Tuesday, May 26, 2009

Kentucky BioAlliance hosts reception at BIO Conference

On May 20, the Kentucky BioAlliance hosted a reception at the BIO International Conference in Atlanta. More than 200 life science professionals turned out to hear about the exciting developments in Kentucky's life science sector.

Governor Steven L. Beshear continued a long tradition of participating in the annual conference. At the reception, Governor Beshear took the opportuntity to recognize the growth of Kentucky's high-tech sector and discussed the importance of focusing resources on new economy jobs. After speaking the the crowd, Governor Beshear walked around the room and talked one-on-one with the attendees.

This event was sponsored by:
Stites & Harbison
University of Kentucky
University of Louisville
Kentucky Seed Capital Fund

Commerce Lexington
Greater Louisville Inc.
Greater Owensboro Economic Development Corporation

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Monday, May 18, 2009

Plant Based Pharmaceuticals

Kentucky BioProcessing and The Sullivan University School of Pharmacy are hosting a plant-based therapeutics symposium on July 15-16. For more information click here.

The symposium will take place in Louisville and Owensboro, home of Kentucky BioProcessing. Featured speakers include Dr. Charles Arntzen, co-director of the Center for Infections Diseases and Vaccinology, as well as Dr. Yuri Gleba, Managing Director, Icon Genetics.

If you are interested in attending, please contact Sullivan University.

Kentucky BioAlliance Members to Present at BIO

Two Kentucky BioAlliance member companies are presenting at the BIO 2009 conference. Below is more information on the presentations. Stop by and learn a little more about the exciting work taking pace in Kentucky.

Wednesday, May 20 in booth 5924

11:00 AM
Reinventing Plant-based Drug Discovery to Unblock the Pharmaceutical Pipeline
John M. Littleton, MD, Ph.D., Chief Scientific Officer, Naprogenix, Inc.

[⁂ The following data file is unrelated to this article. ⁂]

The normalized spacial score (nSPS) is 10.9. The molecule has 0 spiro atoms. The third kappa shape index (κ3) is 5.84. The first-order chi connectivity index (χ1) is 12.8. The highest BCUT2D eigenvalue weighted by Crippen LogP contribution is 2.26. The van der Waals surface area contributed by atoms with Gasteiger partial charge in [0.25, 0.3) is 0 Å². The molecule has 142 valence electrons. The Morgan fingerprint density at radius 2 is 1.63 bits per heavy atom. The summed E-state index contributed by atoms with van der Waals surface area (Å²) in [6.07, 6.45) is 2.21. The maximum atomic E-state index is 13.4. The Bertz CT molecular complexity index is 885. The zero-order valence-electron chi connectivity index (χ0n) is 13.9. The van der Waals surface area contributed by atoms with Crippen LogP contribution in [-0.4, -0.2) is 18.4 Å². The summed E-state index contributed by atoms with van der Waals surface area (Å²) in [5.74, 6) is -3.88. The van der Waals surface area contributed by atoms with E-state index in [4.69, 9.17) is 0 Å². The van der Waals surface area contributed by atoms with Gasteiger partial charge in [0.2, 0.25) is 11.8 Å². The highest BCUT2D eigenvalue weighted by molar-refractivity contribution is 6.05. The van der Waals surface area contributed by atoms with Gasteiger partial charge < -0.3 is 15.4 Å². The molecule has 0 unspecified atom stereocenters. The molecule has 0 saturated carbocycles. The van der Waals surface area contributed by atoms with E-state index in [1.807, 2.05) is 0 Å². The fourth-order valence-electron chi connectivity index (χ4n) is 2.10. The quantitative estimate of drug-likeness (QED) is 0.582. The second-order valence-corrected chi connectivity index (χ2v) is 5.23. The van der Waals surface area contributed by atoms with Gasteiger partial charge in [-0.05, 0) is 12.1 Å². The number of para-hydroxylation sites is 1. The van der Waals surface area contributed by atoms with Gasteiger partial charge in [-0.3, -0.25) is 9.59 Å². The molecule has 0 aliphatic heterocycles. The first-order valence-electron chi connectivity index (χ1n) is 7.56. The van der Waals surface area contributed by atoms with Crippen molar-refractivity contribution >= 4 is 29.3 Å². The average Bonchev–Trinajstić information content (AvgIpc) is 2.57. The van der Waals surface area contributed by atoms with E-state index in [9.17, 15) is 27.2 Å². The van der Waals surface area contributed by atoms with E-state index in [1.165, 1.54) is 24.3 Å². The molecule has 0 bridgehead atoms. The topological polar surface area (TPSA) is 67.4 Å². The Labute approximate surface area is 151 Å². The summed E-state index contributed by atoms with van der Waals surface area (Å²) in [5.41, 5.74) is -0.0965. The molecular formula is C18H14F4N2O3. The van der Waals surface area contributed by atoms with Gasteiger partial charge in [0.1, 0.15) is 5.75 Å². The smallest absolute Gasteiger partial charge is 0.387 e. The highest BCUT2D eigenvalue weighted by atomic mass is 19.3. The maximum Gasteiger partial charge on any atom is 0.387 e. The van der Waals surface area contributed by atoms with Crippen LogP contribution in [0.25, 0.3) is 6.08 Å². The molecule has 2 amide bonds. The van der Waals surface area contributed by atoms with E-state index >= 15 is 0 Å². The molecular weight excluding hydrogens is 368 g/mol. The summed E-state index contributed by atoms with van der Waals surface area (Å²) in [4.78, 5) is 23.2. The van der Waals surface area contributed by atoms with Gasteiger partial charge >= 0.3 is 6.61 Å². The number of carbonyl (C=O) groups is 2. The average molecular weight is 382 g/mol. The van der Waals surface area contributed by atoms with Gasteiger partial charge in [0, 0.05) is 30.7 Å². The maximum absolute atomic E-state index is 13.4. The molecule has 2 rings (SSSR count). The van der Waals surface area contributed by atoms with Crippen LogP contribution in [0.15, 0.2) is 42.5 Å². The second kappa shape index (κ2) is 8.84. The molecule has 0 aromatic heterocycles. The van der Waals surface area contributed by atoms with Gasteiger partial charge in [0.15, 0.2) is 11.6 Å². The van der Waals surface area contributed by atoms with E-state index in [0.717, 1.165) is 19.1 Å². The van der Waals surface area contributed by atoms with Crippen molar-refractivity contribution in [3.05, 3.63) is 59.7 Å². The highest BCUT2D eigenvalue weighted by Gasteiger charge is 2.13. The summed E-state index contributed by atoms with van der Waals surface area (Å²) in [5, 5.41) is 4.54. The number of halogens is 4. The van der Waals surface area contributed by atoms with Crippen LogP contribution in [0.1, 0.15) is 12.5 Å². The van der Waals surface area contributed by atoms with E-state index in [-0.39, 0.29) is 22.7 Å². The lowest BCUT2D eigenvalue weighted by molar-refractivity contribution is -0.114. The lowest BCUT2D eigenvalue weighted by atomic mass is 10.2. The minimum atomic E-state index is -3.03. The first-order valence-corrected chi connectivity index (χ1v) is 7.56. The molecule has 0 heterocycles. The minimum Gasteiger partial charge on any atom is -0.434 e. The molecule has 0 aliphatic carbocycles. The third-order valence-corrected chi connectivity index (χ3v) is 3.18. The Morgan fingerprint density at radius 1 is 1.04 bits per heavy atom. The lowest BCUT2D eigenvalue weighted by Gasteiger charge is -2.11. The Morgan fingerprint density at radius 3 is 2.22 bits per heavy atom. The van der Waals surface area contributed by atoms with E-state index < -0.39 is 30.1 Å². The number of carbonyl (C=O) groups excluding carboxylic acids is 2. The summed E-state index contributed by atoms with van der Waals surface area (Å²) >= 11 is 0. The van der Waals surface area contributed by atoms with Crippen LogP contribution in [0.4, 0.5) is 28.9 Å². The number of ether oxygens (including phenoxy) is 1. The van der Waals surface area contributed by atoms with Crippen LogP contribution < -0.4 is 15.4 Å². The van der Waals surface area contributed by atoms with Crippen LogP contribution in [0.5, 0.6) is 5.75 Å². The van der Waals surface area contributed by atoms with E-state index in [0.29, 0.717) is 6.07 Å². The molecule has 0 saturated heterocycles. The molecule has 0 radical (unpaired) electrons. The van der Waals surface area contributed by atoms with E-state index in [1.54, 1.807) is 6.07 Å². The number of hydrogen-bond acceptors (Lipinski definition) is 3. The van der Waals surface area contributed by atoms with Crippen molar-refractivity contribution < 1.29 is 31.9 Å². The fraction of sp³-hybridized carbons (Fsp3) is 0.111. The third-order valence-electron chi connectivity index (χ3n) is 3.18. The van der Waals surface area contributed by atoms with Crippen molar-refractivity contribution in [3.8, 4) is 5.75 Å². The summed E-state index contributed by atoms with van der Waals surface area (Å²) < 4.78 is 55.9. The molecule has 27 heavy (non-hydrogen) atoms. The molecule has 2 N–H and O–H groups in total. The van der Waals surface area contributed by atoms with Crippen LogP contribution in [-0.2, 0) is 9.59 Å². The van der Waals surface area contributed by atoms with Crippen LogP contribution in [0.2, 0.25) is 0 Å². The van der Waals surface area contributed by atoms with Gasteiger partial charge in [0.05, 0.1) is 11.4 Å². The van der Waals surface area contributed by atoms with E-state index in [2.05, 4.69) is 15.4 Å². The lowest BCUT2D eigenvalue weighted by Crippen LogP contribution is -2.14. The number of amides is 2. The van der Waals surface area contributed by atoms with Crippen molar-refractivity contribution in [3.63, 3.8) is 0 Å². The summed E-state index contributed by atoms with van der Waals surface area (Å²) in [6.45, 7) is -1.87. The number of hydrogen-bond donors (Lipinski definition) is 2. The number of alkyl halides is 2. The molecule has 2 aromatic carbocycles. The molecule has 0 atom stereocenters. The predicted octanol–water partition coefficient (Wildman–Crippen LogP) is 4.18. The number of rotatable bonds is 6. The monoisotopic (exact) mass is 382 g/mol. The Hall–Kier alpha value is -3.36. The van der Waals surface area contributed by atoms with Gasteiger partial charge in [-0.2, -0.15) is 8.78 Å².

The flow of synthetic drugs from conventional R & D is slowing, eroding investor confidence in the pharmaceutical and agrochemical industries. Leveraging the extraordinary diversity of bioactive metabolites from plants could reverse the trend, but current approaches to plant-based drug discovery are slow and expensive. Applying functional genomics technology to the production of biologically active metabolites by plants could facilitate the discovery and optimization of active compounds in plants, and may challenge synthetic chemistry as a source of novel molecules in the future.

11:30 AM
Self-assembled Nanoneedles for In Situ Measurement and Manipulation of Soft Biomaterials
Mehdi M Yazdanpanah, Ph.D., CEO, NaugaNeedles

A unique nano-fabrication technology has been developed for growing individual nanoneedles of silver-gallium at a selected location and orientation. These electrically conductive nanoneedles provide stiffness that is well-matched to the viscoelastic properties of complex fluids and biological materials. The technology is being integrated into platforms for combined electrochemical and viscoelastic probing of live cells and subcellular organelles within live cells. Specific progress towards this system includes recent demonstrations of using silver-gallium nanoneedle-tipped probes to (1) make precise AFM measurements of the rheological properties of polymeric liquids, and (2) puncture individual live cells and measure viscoelastic response.

National Cancer Institute Announces new SBIR/STTR Initiatives

At a meeting with the National Cancer Institute (NCI), I learned of a few initiatives that are focused on early-stage life science companies. It appears that the NCI, along with the National Institute of Health, are making efforts to make obtaining pre-investor money easier. This is even better for Kentucky companies, since the state will match both Phase I and Phase II investments.

The first step the NCI is taking is to create SBIR/STTR experts within their program managers. In the past, NCI had 50 program managers that would handle a variety of funding programs, from small grants to large research projects. Going forward, NCI will have 8 program managers that are focused solely on the SBIR/STTR programs. This should help streamline the process.

NCI is also implementing a new Bridge program to help ensure projects move smoothly from Phase II (research and R&D) to Phase III (commercialization). The new Bridge program will follow-on to Phase II grants and will award up to $1 million/year for up to 3 years. The award will be used to match any money the companies have raised. I did confirm that state dollars (including matching dollars) will count.

The NCI also mentioned that they are working on a number of programs using stimulus money. More on that as it develops.

BIO International Conference

I am attending the 2009 BIO International Conference in Atlanta. Although it appears that the conference attendance will be down this year, there are a number of biotech professionals walking around downtown. From the list of companies I have seen so far, the conference still promises to provide a lot of opportunity to interact with professionals from across the world.

As interesting news develops at the conference, I will keep the Kentucky BioAlliance members posted via this blog. If you are at the conference and have interesting news to report, please contact me at ben@kentuckybioalliance.org.